Whippoorbill's gift to us

NJChileHead

Explorer
Dec 22, 2011
714
446
63
Almost all of my tree frog photo's are from May 10 to May 22. I will make sure I check the place out multiple evenings around that time to compare with how it was when I was there last.
I'd like to check out that location on an unusually warm or humid night in the later part of April. I think that's when the carpenters and leopard frogs peak in their breeding activity. Can anyone confirm or refute this? I have spent more time up here listening to frog calls in our area, and not enough in the barrens, but I do remember hearing leopard and carpenter choruses (even during the day) down there in early to mid-April. I may be mistaken, but I think that by the time the Fowlers and PBTF's start their breeding in May, the carpenter and leopard activity should be waning. Again I could be way off on this, as I know that you folks have more experience with the pine barrens species than I do, so I want to hear your thoughts on this idea.
 

NJChileHead

Explorer
Dec 22, 2011
714
446
63
I would check the census reports on Ancestry.frog. Seriously I"d put money on the fungus.Acid rain has bee around awhile and I think Pine barren frogs are no doubt impervious to a little bit of acid considering the PH of most Barrens waters.Is this fungus visible to the nekked eye? Hand lens? If it's a fungus the frogs that survive will be naturally selected "Super Frogs"! Resistant to the fungus as well as their young or we could see a general frog extinction.A world without bats and frogs...we're in big trouble.We better start figuring out how to cook and eat mosquitoes.
In retrospect I think that I came off as a bit of an alarmist in my first post, and I didn't mean to do so. My comments were generalized to amphibian threats worldwide, not necessarily in the Pine Barrens. As far as chytrid fungus, I have no idea if this could be the culprit. IF the numbers are really decreasing, the possibility does exist of some environmental contaminant as the cause, but I'm still wondering if the shift in strength of the choruses that folks were hearing has more to do with some weird timing (or good timing, for that matter) or a natural shift in population density vs. some anthropogenic disturbance. It could even be something small like a shift in the fish population which increases predation on the tadpoles, an increase in the number of herons, water snakes, and turtles, etc.

It's definitely an interesting situation.
 
Last edited:
  • Like
Reactions: manumuskin

manumuskin

Piney
Jul 20, 2003
7,822
1,783
1,093
56
millville nj
www.youtube.com
I had a brainstorm last night as I was falling asleep.The idea of amphibians and fungus kept going through my mind.Is fungus killing off the Anurans or perhaps maybe their hybridizing and hence destroying pure Anurans and pure Fungus.Perhaps all the fungus and frogs are becoming..... are you ready?.......TOADSTOOLS! That's it! everytime you see a classic Toadstool it is the result of frog/fungus hybridization.Unfortunately this results in "Silence of the Frogs" but the good news is they are still edible! Provided of course you stay clear of the Anurita genus!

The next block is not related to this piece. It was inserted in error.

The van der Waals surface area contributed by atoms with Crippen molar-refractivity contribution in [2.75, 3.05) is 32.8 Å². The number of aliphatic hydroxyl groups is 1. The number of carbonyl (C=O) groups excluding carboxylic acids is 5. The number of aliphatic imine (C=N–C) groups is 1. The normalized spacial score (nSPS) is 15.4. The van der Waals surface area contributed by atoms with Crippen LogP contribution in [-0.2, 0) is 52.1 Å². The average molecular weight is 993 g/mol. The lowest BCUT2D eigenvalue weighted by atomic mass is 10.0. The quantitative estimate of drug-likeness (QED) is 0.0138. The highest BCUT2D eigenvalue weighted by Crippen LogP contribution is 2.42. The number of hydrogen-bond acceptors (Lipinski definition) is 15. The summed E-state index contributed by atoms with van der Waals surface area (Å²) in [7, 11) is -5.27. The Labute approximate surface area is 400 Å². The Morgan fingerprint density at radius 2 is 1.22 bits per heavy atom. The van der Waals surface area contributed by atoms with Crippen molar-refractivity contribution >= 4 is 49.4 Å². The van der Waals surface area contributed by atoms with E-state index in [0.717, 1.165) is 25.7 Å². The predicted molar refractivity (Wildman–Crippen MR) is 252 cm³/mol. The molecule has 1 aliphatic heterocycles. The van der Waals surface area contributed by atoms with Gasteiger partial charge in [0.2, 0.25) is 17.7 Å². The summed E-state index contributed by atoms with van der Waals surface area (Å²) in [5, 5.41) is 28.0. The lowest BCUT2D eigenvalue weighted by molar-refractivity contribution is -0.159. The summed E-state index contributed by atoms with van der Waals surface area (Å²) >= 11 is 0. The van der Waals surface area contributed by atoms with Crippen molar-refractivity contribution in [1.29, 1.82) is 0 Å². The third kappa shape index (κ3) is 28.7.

• Like
Reactions: John

NJChileHead

Explorer
Dec 22, 2011
714
446
63
I had a brainstorm last night as I was falling asleep.The idea of amphibians and fungus kept going through my mind.Is fungus killing off the Anurans or perhaps maybe their hybridizing and hence destroying pure Anurans and pure Fungus.Perhaps all the fungus and frogs are becoming..... are you ready?.......TOADSTOOLS! That's it! everytime you see a classic Toadstool it is the result of frog/fungus hybridization.Unfortunately this results in "Silence of the Frogs" but the good news is they are still edible! Provided of course you stay clear of the Anurita genus!
 
  • Like
Reactions: manumuskin

dragoncjo

Piney
Aug 12, 2005
1,370
100
1,043
39
camden county
http://m.pressofatlanticcity.com/news/breaking/kirkwood-cohansey-aquifer-s-health-critical-to-pinelands-ecosystems/article_6d46fe62-c24d-11e3-952b-001a4bcf887a.html?mode=jqm

Go all the way to the bottom.

I've heard less and less carpenters thru the years and it's prob the ph issue. Carpenters once had a much greater range. Al, have you ever heard them down your way? I once saw a single specimen off the manumuskin river and I was suprised. I think I've heard them in woodbine within bell plain.
 
  • Like
Reactions: glowordz

manumuskin

Piney
Jul 20, 2003
7,822
1,783
1,093
56
millville nj
www.youtube.com
I know the Barrens are mostly too acid for Bullfrogs but carpenters? I only hear/see them in acidic bogs.I would think they would be the last frog affected by acid rain? Who knows.All I know is it's not Global Warming.There are more frog species in the tropics then there are here.Wish i had time to do frog surveys,I'd at least know for sure if they are disappearing.I really think since Whip quit recording them they are reluctant to waste energy singing.They were looking for fame and then he abandoned them.
 

NJChileHead

Explorer
Dec 22, 2011
714
446
63
Range of tolerance for carpenter frogs and Pine Barrens tree frogs (lower pH limit) is a pH of 3.8. I think that if the pH goes low enough to start killing the carpenter frogs and PBTF's, it would decimate the more widespread species first. I could be wrong.
 
  • Like
Reactions: manumuskin